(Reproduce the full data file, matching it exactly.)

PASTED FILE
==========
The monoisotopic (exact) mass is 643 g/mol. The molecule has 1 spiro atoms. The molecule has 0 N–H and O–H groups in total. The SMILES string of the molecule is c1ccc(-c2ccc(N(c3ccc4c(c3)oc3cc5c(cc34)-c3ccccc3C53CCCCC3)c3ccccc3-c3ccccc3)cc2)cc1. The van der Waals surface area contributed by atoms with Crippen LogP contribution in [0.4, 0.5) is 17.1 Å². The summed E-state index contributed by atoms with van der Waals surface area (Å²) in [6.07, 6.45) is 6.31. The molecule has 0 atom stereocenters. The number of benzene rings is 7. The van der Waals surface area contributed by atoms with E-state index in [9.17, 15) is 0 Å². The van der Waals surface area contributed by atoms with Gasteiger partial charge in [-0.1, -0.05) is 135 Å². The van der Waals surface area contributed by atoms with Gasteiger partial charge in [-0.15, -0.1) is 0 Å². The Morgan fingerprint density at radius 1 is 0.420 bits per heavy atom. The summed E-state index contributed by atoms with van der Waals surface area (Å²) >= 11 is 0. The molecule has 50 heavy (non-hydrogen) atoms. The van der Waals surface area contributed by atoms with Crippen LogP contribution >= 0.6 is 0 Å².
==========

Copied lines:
The monoisotopic (exact) mass is 643 g/mol. The molecule has 1 spiro atoms. The molecule has 0 N–H and O–H groups in total. The SMILES string of the molecule is c1ccc(-c2ccc(N(c3ccc4c(c3)oc3cc5c(cc34)-c3ccccc3C53CCCCC3)c3ccccc3-c3ccccc3)cc2)cc1. The van der Waals surface area contributed by atoms with Crippen LogP contribution in [0.4, 0.5) is 17.1 Å². The summed E-state index contributed by atoms with van der Waals surface area (Å²) in [6.07, 6.45) is 6.31. The molecule has 0 atom stereocenters. The number of benzene rings is 7. The van der Waals surface area contributed by atoms with E-state index in [9.17, 15) is 0 Å². The van der Waals surface area contributed by atoms with Gasteiger partial charge in [-0.1, -0.05) is 135 Å². The van der Waals surface area contributed by atoms with Gasteiger partial charge in [-0.15, -0.1) is 0 Å². The Morgan fingerprint density at radius 1 is 0.420 bits per heavy atom. The summed E-state index contributed by atoms with van der Waals surface area (Å²) >= 11 is 0. The molecule has 50 heavy (non-hydrogen) atoms. The van der Waals surface area contributed by atoms with Crippen LogP contribution >= 0.6 is 0 Å².